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Shramadana Without Dana

Sharama is a Sanskrit word for labor
Dana is to donate or to give

“Bhai (brother), why take trouble and bring your students and friends here?” Said Min Bahadur. “Just give us 50,000 rupees and we will perform the work that of 100,00 rupees,” he added.

Min Bahadur lives in Bulaki Chaur where we have been visiting for several months now to organize. The village on the hills that surround Kathmandu valley is inaccessible by transportation. The only trail that reaches to the village needed some work, especially at the point where the village begins.

Last week on our visit, we proposed that we fix the trail through shramadana (gift of labor). Villagers agreed, with some hesitation. Several days earlier they had asked whether Sarvodaya Nepal will provide khaja (snacks or food) for the work? We were non-committal but were planning that we would just go to village and beg for a handful of rice or whatever they would offer so we could cook on the spot.

We had also proposed that we would bring several students from Jyotidaya School and some of our friends. So, we can work together.

We had hoped that our action would motivate villagers to come together.

Shramadana isn’t a new word in Nepalese villages, nor is it novel any more.

All development funding either through non-government organizations or government comes with requirement of “community participation.” This basically means that the idea of shramadana is associated with “major funding”. People believe that shramadana is done if some outsiders provide say 75% of funding, rest is a requirement.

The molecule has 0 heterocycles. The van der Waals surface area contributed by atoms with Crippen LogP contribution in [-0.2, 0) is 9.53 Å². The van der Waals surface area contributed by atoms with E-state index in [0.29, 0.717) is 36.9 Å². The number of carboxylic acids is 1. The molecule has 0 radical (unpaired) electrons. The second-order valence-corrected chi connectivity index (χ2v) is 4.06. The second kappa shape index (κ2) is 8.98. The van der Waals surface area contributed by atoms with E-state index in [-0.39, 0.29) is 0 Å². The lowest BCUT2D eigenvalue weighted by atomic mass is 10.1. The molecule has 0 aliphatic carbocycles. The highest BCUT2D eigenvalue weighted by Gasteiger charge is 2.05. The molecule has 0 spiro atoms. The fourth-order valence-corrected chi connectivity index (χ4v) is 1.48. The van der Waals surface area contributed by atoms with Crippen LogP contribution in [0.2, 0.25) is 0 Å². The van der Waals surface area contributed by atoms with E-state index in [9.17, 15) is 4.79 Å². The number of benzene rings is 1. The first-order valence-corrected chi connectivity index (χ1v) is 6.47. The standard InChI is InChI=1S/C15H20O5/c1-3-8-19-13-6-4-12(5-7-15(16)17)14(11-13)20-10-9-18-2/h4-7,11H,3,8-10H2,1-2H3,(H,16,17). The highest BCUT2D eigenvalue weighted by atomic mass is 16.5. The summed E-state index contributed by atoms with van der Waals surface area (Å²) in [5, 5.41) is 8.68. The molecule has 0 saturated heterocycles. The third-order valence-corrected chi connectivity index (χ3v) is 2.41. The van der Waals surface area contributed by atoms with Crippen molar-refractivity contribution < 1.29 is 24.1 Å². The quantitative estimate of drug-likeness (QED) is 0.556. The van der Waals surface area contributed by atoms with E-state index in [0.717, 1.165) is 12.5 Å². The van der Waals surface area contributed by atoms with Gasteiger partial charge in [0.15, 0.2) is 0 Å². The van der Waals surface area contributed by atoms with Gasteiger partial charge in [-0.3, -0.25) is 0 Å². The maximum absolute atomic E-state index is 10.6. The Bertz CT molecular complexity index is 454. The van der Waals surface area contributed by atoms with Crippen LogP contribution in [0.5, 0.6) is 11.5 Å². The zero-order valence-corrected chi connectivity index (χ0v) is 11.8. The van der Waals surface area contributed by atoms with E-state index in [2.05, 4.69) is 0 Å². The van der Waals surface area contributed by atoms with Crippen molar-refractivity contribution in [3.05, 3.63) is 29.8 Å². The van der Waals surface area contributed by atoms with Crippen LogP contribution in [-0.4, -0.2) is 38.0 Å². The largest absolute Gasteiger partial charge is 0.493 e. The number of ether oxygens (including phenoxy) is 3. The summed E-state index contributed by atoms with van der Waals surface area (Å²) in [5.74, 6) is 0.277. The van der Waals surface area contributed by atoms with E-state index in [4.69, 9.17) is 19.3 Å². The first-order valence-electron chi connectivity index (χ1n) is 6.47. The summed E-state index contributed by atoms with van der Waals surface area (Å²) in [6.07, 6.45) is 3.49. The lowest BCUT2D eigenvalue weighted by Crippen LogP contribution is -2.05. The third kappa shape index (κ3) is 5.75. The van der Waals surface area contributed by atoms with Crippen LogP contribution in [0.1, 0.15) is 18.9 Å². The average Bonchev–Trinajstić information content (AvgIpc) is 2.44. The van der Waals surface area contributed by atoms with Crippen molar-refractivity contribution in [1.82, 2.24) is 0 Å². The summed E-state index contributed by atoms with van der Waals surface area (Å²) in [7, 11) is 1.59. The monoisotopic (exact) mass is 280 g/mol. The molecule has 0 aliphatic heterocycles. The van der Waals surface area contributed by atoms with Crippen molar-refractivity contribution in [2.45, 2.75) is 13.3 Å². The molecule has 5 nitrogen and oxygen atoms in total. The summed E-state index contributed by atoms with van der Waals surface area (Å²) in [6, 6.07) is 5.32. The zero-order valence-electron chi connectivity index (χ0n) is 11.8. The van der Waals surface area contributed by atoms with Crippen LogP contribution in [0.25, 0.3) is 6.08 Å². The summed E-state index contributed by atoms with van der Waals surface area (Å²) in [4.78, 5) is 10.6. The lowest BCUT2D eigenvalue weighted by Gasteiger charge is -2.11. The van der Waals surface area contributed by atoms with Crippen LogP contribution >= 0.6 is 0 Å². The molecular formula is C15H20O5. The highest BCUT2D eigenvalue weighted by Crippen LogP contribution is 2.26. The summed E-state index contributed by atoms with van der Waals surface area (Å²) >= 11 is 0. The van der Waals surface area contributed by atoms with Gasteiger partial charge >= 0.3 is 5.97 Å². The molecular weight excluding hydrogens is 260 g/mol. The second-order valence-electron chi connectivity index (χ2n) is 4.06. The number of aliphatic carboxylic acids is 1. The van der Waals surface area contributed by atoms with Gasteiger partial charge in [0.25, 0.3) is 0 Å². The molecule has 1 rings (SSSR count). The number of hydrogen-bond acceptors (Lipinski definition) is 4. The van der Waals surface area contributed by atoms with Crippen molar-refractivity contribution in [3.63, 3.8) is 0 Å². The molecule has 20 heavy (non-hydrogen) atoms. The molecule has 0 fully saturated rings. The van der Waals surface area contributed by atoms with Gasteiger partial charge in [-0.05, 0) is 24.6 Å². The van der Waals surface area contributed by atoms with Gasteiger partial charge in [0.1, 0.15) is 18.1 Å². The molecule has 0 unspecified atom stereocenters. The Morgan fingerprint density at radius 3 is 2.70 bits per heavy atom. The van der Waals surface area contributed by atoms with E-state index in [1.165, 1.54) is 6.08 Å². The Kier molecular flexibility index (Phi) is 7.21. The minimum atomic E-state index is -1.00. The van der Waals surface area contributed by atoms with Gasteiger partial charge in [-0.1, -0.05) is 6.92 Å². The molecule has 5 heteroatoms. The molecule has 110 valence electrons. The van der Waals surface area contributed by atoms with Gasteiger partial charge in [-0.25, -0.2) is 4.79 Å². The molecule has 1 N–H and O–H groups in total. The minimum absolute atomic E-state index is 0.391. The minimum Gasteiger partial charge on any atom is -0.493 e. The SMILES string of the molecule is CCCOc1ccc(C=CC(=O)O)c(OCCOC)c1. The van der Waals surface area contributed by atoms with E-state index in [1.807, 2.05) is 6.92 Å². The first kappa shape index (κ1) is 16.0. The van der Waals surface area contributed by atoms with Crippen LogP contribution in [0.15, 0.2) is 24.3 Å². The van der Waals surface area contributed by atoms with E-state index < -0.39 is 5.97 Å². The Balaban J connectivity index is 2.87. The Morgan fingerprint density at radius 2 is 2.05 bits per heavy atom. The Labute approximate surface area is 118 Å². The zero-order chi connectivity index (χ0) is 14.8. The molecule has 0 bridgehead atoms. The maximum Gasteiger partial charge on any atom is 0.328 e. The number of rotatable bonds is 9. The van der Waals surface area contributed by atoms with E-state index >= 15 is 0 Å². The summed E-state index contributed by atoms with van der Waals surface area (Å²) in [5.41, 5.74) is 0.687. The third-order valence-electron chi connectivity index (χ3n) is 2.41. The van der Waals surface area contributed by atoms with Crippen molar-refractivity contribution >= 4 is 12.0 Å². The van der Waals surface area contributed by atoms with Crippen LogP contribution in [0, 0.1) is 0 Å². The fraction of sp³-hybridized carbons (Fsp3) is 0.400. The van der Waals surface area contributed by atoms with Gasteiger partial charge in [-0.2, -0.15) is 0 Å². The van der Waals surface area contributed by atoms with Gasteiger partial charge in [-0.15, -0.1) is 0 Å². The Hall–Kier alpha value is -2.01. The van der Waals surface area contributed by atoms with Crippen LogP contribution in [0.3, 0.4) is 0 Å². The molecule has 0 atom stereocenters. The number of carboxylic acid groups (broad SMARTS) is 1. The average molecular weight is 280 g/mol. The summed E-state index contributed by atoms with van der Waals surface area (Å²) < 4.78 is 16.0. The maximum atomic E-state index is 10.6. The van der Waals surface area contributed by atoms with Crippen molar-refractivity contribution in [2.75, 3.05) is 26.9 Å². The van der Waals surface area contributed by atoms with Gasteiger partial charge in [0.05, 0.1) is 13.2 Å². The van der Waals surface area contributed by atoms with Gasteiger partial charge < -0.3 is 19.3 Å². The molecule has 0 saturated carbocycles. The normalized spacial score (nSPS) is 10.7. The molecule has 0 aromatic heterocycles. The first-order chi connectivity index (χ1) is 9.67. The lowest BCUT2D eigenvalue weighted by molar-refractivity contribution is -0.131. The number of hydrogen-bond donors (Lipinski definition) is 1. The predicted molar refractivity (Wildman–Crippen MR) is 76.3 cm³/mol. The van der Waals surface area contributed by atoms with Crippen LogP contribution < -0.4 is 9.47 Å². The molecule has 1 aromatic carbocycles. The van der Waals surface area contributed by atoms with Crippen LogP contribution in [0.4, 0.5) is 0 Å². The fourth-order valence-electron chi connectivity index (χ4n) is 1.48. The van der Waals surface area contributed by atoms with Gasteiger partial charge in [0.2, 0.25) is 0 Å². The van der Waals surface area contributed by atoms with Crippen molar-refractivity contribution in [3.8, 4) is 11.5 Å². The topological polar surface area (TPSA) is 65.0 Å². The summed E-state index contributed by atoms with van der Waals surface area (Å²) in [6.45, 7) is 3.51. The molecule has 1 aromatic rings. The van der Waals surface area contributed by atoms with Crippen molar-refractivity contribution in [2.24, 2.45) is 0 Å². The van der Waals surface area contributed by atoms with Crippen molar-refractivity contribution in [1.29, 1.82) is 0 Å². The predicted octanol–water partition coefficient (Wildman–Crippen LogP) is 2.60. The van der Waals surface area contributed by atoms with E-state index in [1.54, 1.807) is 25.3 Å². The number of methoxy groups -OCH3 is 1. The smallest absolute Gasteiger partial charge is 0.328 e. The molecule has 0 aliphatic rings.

Here, we are telling that we have no money. Only thing we offer is our own labor. It sounds both counterintuitive and ‘unbelievable.’ I wonder if villagers think whether we were pocketing tons of money from ‘foreigners’ and using villagers for shramadana for reports.

People are more suspicious of ‘others’ either outsiders or insiders. The one who talks about shramadana must definitely be hiding some funds, they think.

In some ways it’s sad to see thousands of years of wisdom and practice been reduced to ‘volunteer contribution of labor’ to development projects. Practices that brought communities together for years has now been part of development paradigm that leaves community suspicious of each other and reduces a concept of sharing into exchange of labor for funds.

Through Sarvodaya Nepal, we hope to at least bring a sense of ownership of the age old ideas into community themselves.

For now, Shramadana has been postponed for 10 days. Perhaps, fixing of a trail will revive the core of shramadana.

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